The Guardian reviews the book Emily Brontë Reappraised by Claire O’Callaghan. It is interesting to see that neither the book nor the newspaper use a verified image of Emily.
Two hundred years after her birth Emily Brontë is still remembered as an oddball, a people-hater and the weirdest of three weird sisters.We haven't read the book yet but while any effort to reach the real Brontës has our admiration, it is also true that Emily's - real or artificial - reputation has, if anything, helped her 'popularity'. And we can't forget that she was a 19th-century woman - we may not 'stigmatise' people in the 21st century (even if we actually do) but they most certainly did back then. A recluse woman writer who penned a book like Wuthering Heights never had it easy. That is not to say that it is fair, simply that it's understandable. Political correctness can't be retroactive and we have to accept that.
But a book published this week aims to rehabilitate the reputation of the author of Wuthering Heights, one of the greatest novels ever written: she may have been shy and reserved but she was not strange and should be seen as a woman ahead of her time, the academic Claire O’Callaghan argues.
O’Callaghan said Brontë’s reputation was entirely carved out by others, a lot of it based on the writings of Charlotte, who was responding to criticism of her sisters Emily and Anne.
“She adopted the strategy of appealing for pity by presenting her sisters as a bit weird and a bit strange, people who did not really know what they were doing,” said O’Callaghan.
Elizabeth Gaskell’s biography of Charlotte embellished the stories even further. “Those founding images have been extended and reworked and dramatised and amplified, they have become mythic up until the present really.”
O’Callaghan said Emily had been portrayed in many ways, usually negative. Sometimes she was “a staid, old-fashioned, people-hating spinster who roamed about the Yorkshire moors alone with her dog” or “a painfully shy and socially awkward girl-woman who was sick whenever she left home” or “she’s a stubborn and defiant woman who willingly withheld assorted physical and mental ailments, or an ethereal soul too fragile to endure the real world”.
She said the myths were damaging. “They perpetuate this idea she was weird and different and strange and other in a way that is quite hostile.”
O’Callaghan said it was true Emily was shy, or reserved, and craved solitude and enjoyed getting out the house walking on the moors with her dog Keeper, a large mastiff. But this did not make her odd.
“Today when we think about character traits and personality traits we take a different approach to things, we try to accommodate and understand differences or social awkwardness or anxieties or just different ways of being. We try not to stigmatise people.”
O’Callaghan’s book also explores how Emily might fit in today, arguing she would be more at home in a more accepting, tolerant, feminist society.
Brontë’s only novel was Wuthering Heights, the violent and passionate story of the relationship between Catherine and Heathcliff.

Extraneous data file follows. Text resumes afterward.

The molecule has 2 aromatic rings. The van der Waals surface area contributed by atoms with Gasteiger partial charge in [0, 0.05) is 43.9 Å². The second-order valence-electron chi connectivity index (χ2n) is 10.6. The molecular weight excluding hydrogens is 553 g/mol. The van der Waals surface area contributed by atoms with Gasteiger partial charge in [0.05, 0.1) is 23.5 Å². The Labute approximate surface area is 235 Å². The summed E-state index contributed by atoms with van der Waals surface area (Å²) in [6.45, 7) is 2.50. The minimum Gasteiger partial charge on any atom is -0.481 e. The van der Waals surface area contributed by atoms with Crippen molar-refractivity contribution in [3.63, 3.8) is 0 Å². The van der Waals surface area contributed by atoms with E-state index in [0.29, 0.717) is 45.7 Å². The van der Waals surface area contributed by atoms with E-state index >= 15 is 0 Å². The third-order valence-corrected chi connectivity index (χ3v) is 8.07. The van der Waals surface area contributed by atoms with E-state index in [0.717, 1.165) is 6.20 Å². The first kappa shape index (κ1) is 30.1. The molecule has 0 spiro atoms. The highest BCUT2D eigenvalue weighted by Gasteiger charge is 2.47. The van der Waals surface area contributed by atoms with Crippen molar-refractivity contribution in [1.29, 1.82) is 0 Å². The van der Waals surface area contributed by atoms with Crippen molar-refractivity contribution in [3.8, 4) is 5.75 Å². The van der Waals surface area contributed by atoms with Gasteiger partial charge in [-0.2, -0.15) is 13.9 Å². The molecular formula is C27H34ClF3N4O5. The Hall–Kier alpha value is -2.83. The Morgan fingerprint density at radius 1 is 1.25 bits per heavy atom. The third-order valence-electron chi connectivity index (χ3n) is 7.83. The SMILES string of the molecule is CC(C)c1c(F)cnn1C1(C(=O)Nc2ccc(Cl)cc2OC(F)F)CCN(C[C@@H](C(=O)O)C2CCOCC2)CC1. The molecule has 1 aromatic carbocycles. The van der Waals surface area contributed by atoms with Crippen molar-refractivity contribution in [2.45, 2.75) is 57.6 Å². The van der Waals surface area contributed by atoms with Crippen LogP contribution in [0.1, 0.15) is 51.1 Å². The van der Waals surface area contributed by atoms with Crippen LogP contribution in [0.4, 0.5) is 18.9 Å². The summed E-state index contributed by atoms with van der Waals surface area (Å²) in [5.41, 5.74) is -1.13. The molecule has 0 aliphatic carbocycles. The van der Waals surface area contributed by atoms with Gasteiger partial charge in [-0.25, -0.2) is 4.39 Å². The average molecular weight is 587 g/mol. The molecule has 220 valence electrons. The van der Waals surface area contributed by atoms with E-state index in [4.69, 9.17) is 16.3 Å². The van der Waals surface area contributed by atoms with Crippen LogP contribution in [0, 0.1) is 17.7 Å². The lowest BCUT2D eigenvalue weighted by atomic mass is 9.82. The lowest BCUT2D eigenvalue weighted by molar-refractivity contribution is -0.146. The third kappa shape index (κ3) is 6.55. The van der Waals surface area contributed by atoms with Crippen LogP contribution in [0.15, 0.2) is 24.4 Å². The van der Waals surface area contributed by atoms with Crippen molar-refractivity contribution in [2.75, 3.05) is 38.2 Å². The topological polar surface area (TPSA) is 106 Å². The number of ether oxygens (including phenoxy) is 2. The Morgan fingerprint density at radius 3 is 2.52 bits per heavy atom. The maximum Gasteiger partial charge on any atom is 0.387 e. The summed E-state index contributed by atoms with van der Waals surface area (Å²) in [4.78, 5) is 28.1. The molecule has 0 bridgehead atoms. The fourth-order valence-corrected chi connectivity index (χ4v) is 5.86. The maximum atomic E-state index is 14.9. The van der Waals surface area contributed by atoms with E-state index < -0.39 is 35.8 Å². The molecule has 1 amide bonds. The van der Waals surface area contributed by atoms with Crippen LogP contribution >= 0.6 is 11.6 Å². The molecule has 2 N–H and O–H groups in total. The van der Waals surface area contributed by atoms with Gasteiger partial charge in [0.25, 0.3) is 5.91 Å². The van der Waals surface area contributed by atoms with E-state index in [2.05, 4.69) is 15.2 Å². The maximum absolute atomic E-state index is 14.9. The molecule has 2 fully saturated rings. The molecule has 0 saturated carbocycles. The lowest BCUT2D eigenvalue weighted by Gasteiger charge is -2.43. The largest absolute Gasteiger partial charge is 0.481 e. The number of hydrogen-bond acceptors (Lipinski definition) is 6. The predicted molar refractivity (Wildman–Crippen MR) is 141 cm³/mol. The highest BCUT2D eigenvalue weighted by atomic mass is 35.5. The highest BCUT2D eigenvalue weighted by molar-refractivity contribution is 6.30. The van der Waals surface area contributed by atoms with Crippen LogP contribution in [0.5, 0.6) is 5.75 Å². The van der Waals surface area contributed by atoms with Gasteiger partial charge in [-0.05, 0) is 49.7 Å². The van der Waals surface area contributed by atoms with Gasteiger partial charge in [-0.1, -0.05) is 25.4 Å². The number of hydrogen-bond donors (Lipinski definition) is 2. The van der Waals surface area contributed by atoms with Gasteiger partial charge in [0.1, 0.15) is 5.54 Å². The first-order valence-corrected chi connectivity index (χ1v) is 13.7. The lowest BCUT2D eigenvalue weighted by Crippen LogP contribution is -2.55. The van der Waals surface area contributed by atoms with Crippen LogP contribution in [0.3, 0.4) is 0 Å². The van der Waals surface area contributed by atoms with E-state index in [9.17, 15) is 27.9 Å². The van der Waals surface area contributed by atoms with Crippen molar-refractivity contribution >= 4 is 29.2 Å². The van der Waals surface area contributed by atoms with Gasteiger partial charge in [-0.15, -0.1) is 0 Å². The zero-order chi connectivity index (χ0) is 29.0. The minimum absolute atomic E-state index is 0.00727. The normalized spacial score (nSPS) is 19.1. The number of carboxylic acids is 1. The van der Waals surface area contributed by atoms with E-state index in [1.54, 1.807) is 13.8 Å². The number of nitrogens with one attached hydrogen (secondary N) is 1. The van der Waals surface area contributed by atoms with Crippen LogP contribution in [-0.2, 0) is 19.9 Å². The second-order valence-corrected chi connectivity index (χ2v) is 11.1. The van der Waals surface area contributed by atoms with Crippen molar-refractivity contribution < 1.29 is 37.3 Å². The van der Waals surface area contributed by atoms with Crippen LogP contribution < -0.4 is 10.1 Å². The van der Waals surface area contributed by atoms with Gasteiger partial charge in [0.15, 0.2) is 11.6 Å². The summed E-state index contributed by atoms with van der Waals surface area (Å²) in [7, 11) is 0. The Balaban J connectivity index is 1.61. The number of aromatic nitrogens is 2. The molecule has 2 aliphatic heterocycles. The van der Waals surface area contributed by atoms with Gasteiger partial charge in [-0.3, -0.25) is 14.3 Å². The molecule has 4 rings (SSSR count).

O’Callaghan said the novel was still seen as a love story and that too needs re-examining. “I think it is about a lot more and I think that love story is quite a damaging one … I think it can be read as a cautionary tale against damaging romance and violent romance.”
Heathcliff is clearly a horrible man “yet he is often read as the archetypal anti-hero. I really question that word hero. He is just vile from the outset.”
In the era of Time’s Up and #MeToo, O’Callaghan, a lecturer in English at Loughborough University, said it was a good time to re-evaluate. “Maybe the time’s up on Heathcliff … we need to take off the romantic blinkers and we need to look at him more critically.” (Mark Brown)
France Culture has a podcast (in French, obviously) and a lengthy article on Emily Brontë and her bicentenary.
Ce sera le 30 juillet, mais déjà nous pouvons nous préparer à ce grand événement : le bicentenaire de la naissance d’Emily Brontë. Emily Brontë, née en 1818, morte seulement 30 ans plus tard, en 1848, d’une tuberculose qu’elle avait refusée de soigner. Sœur de Charlotte et Anne, une sororité dont on a tout imaginé, l’enfance, les jeux, les rêves…, on doit à Emily Brontë un seul roman… mais quel roman ! [...]The Imaginative Conservative recommends '10 Poetry Books for Graduates'.
Car Emily Brontë incarne à elle seule le mystère philosophique de l’auteur. Elle en est le paradoxe : d’elle on connaît assez de choses pour l’identifier, mais trop peu pour signer définitivement son portrait… et à l’inverse des œuvres qu’on explique par la vie de leur auteur, on tente souvent de la saisir, elle, mais en passant au contraire par son œuvre…
D’Emily Brontë, il nous reste des poèmes, publiés un an avant sa mort et parce que sa sœur l’avait voulu. Il nous reste des traces de ce qu’elle a écrit, mais pas d’elle comme auteure, de ses processus, de ses mobiles, de ses affects qui l’animaient.
De la même manière que ses personnages ont pour ressort le mystère, il en est de même pour son geste d’auteure : qu’est-ce qui a fait qu’elle est devenue auteure ? Qu’est-ce qui fait qu’elle s’est autorisée à l’être ? Et qu’est-ce qui pourrait nous l’expliquer dans ce qu’elle a signé comme auteure ?
Dans ce poème qui s’appelle « A l’imagination », elle célèbre cette « folle du logis », cette faculté puissante mais dont la logique échappe… et avec Emily Brontë, apparaît la possibilité puissante, folle et illogique aussi d’une autorisation prise sans la demander, d’une autorisation d’écrire et de signer de sa plume et de son nom, sans choisir pourtant d’être lue, elle, visible, explicable grâce à son œuvre, tel n’importe quel auteur. (Géraldine Mosna-Savoye) (Translation)